Throttle control per second: This value controls how fast the autopilot changes the throttle setting. Keeping this value small damps out the throttle jiggling in response to turbulence, but slows down the throttle response.

Speed prediction: This value tells the autopilot how much delay there is in the aircraft's response to a change in throttle. Increase this value if you find the aircraft overshooting speed corrections; i.e., it's too slow, the autopilot opens the throttle, the plane gets too fast, the autopilot backs off on the throttle, the plane gets too slow, etc. Decrease this value if you see the throttle open, and then back off before the plane is up to speed.

Roll Control - This section controls the ailerons for all directional control modes - wing leveler, heading select, and all LNAV modes.

Roll error for full aileron: Just like with the throttle, this is your sensitivity control. The autopilot computes what your roll angle should be, based on your current heading and what it ought to be, and then applies the necessary aileron input to get the aircraft to the desired roll angle. As with the throttle, decrease this value to get a stronger aileron input.

Roll prediction: This value tells the autopilot how fast the plane rolls. As with the speed prediction setting, increase this value to keep roll angle changes from overshooting and decrease it if the autopilot's roll behavior feels "lazy".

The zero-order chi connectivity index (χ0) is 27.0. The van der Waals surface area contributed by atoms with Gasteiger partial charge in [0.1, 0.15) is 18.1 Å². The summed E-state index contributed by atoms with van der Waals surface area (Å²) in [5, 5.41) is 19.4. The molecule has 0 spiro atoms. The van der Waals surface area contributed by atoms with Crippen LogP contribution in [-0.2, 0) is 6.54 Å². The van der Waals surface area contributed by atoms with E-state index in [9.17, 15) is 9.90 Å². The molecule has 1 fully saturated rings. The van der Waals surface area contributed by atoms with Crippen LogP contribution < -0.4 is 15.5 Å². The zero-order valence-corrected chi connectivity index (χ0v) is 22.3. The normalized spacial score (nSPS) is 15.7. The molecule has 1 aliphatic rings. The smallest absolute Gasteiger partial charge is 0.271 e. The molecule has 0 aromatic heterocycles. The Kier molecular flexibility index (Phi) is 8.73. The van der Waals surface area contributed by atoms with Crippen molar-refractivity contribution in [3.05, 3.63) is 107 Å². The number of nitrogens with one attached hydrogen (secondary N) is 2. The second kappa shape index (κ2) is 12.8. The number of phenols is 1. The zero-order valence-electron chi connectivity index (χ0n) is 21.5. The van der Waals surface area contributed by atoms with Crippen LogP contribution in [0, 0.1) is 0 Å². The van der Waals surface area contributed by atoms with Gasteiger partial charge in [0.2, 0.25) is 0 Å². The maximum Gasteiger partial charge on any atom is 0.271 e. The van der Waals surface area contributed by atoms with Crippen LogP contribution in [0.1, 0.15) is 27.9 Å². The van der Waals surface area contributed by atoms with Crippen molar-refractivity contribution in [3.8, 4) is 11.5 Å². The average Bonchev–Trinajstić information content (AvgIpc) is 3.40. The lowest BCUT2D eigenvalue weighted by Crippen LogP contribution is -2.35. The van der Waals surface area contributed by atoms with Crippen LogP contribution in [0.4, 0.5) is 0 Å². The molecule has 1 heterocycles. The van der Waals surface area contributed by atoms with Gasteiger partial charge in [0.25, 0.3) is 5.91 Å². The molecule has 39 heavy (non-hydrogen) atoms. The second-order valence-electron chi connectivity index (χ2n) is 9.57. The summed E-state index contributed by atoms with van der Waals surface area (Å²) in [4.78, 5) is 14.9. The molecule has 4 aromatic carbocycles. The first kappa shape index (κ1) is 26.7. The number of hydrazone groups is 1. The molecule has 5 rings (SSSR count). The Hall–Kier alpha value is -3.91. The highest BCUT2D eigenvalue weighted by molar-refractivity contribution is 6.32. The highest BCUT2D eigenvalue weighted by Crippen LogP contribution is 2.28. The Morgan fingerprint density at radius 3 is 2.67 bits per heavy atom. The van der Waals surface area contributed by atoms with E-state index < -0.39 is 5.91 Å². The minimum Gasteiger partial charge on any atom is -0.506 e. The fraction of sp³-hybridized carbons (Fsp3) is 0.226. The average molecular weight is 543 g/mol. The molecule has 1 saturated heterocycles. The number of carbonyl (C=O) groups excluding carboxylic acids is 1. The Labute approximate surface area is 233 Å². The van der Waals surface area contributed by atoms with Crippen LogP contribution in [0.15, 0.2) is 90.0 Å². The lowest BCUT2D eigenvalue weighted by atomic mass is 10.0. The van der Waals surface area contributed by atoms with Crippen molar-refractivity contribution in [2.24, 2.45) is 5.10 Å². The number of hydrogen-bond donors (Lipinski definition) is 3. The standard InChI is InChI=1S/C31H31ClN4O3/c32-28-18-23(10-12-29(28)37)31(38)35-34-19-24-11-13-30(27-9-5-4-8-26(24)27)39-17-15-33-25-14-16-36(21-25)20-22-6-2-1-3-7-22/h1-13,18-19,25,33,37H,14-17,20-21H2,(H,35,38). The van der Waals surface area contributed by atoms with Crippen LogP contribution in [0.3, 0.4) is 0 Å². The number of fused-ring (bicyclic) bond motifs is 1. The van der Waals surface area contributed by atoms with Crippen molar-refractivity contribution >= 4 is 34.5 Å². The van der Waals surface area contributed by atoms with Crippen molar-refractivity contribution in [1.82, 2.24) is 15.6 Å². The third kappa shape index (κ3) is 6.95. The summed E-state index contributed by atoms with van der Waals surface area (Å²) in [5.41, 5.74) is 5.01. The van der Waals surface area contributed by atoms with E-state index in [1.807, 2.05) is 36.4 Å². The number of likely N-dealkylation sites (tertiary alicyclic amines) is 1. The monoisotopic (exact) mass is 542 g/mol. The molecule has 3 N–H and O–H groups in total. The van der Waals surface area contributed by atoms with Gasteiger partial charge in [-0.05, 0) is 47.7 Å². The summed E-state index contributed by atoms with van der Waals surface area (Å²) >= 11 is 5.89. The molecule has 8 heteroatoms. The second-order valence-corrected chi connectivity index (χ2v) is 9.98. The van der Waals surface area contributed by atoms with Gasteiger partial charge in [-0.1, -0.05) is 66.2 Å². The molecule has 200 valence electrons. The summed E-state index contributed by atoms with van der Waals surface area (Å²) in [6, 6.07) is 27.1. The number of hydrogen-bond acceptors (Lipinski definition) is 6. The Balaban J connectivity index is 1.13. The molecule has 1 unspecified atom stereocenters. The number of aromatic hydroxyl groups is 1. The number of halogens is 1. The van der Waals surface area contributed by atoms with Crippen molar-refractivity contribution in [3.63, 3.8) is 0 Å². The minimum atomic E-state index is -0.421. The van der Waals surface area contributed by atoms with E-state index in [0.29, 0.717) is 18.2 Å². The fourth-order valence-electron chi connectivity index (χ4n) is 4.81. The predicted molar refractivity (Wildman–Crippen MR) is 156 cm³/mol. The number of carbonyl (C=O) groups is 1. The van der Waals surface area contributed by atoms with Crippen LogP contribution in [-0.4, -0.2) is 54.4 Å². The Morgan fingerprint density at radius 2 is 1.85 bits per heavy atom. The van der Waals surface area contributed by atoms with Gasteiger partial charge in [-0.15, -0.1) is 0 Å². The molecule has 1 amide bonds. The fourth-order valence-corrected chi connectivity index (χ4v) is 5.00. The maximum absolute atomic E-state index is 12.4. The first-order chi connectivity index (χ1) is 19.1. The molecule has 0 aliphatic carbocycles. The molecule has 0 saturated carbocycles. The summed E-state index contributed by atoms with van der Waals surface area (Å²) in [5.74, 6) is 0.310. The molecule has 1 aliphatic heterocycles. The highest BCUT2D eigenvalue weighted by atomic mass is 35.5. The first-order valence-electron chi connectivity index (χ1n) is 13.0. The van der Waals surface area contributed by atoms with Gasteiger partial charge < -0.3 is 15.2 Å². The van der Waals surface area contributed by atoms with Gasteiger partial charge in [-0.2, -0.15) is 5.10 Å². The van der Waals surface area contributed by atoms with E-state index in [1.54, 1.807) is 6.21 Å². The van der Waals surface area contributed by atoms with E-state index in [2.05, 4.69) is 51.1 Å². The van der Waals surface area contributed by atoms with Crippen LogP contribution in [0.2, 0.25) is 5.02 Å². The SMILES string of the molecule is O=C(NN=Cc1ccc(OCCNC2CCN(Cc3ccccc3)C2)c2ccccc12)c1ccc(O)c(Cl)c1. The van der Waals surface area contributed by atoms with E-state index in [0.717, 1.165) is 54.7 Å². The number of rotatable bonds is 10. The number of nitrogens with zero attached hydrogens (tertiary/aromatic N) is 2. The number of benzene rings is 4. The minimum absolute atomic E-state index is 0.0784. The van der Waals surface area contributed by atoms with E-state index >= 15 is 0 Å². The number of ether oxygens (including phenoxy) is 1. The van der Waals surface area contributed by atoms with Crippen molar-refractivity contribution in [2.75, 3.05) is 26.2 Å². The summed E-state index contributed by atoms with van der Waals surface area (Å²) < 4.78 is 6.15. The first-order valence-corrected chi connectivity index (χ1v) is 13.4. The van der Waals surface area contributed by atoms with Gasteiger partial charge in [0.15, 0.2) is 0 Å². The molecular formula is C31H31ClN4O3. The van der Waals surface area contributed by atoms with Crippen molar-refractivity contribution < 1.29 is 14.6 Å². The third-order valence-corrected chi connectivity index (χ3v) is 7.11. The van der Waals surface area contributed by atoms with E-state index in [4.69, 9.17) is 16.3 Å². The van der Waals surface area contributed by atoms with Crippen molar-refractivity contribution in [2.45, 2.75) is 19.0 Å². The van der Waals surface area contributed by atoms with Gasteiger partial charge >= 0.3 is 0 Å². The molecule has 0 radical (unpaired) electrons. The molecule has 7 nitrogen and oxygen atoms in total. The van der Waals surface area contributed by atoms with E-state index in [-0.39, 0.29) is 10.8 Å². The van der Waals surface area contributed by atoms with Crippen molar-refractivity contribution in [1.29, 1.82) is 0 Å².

Roll tune time: The autopilot won't get the roll behavior exactly right all the time, since control response depends on the plane's speed and other factors. After this time period has passed, the autopilot fine-tunes the roll angle by applying small aileron corrections.

Localizer CDI gain: This value and the next control the autopilot's response to a runway localizer. The CDI gain value tells the autopilot how fast to turn the plane in response to being off the localizer centerline. Localizers are the one LNAV mode for which the autopilot does not know the correct course heading, so it needs to "feel for the localizer" by watching changes in the CDI while it turns toward the deviation indicator. For heading select, VORs, and GPS routes, the autopilot knows the on-course heading. VORs and GPS legs are intercepted at a 30 degree angle.